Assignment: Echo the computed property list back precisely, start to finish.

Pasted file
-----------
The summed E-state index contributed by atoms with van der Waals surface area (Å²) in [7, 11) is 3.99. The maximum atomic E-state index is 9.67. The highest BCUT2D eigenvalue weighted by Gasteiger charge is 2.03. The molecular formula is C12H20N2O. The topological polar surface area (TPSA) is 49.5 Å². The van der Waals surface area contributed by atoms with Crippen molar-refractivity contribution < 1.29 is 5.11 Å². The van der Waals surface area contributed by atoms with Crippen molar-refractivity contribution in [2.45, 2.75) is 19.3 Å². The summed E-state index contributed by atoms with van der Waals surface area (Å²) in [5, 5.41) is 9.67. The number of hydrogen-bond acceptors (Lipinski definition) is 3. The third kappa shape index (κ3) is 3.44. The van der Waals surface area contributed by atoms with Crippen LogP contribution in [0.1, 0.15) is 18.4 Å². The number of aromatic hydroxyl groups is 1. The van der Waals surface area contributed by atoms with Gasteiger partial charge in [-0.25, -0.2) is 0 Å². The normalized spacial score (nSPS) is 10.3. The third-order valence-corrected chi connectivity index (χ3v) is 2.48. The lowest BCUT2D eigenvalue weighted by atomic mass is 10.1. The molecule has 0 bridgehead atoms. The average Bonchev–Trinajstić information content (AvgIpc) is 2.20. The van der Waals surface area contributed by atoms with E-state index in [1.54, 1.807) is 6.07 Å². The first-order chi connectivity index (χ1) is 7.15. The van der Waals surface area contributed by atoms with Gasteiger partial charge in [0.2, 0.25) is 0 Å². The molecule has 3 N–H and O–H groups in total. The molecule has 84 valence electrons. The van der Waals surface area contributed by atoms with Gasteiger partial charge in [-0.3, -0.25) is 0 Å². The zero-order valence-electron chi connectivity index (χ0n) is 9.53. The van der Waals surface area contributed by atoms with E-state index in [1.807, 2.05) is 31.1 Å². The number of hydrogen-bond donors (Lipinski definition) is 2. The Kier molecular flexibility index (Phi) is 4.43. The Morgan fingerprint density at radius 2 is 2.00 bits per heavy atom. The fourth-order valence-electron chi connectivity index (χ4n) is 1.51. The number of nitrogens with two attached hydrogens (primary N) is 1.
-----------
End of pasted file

The summed E-state index contributed by atoms with van der Waals surface area (Å²) in [7, 11) is 3.99. The maximum atomic E-state index is 9.67. The highest BCUT2D eigenvalue weighted by Gasteiger charge is 2.03. The molecular formula is C12H20N2O. The topological polar surface area (TPSA) is 49.5 Å². The van der Waals surface area contributed by atoms with Crippen molar-refractivity contribution < 1.29 is 5.11 Å². The van der Waals surface area contributed by atoms with Crippen molar-refractivity contribution in [2.45, 2.75) is 19.3 Å². The summed E-state index contributed by atoms with van der Waals surface area (Å²) in [5, 5.41) is 9.67. The number of hydrogen-bond acceptors (Lipinski definition) is 3. The third kappa shape index (κ3) is 3.44. The van der Waals surface area contributed by atoms with Crippen LogP contribution in [0.1, 0.15) is 18.4 Å². The number of aromatic hydroxyl groups is 1. The van der Waals surface area contributed by atoms with Gasteiger partial charge in [-0.25, -0.2) is 0 Å². The normalized spacial score (nSPS) is 10.3. The third-order valence-corrected chi connectivity index (χ3v) is 2.48. The lowest BCUT2D eigenvalue weighted by atomic mass is 10.1. The molecule has 0 bridgehead atoms. The average Bonchev–Trinajstić information content (AvgIpc) is 2.20. The van der Waals surface area contributed by atoms with E-state index in [1.54, 1.807) is 6.07 Å². The first-order chi connectivity index (χ1) is 7.15. The van der Waals surface area contributed by atoms with Gasteiger partial charge in [0.2, 0.25) is 0 Å². The molecule has 3 N–H and O–H groups in total. The molecule has 84 valence electrons. The van der Waals surface area contributed by atoms with Gasteiger partial charge in [-0.3, -0.25) is 0 Å². The zero-order valence-electron chi connectivity index (χ0n) is 9.53. The van der Waals surface area contributed by atoms with E-state index in [1.807, 2.05) is 31.1 Å². The number of hydrogen-bond donors (Lipinski definition) is 2. The Kier molecular flexibility index (Phi) is 4.43. The Morgan fingerprint density at radius 2 is 2.00 bits per heavy atom. The fourth-order valence-electron chi connectivity index (χ4n) is 1.51. The number of nitrogens with two attached hydrogens (primary N) is 1.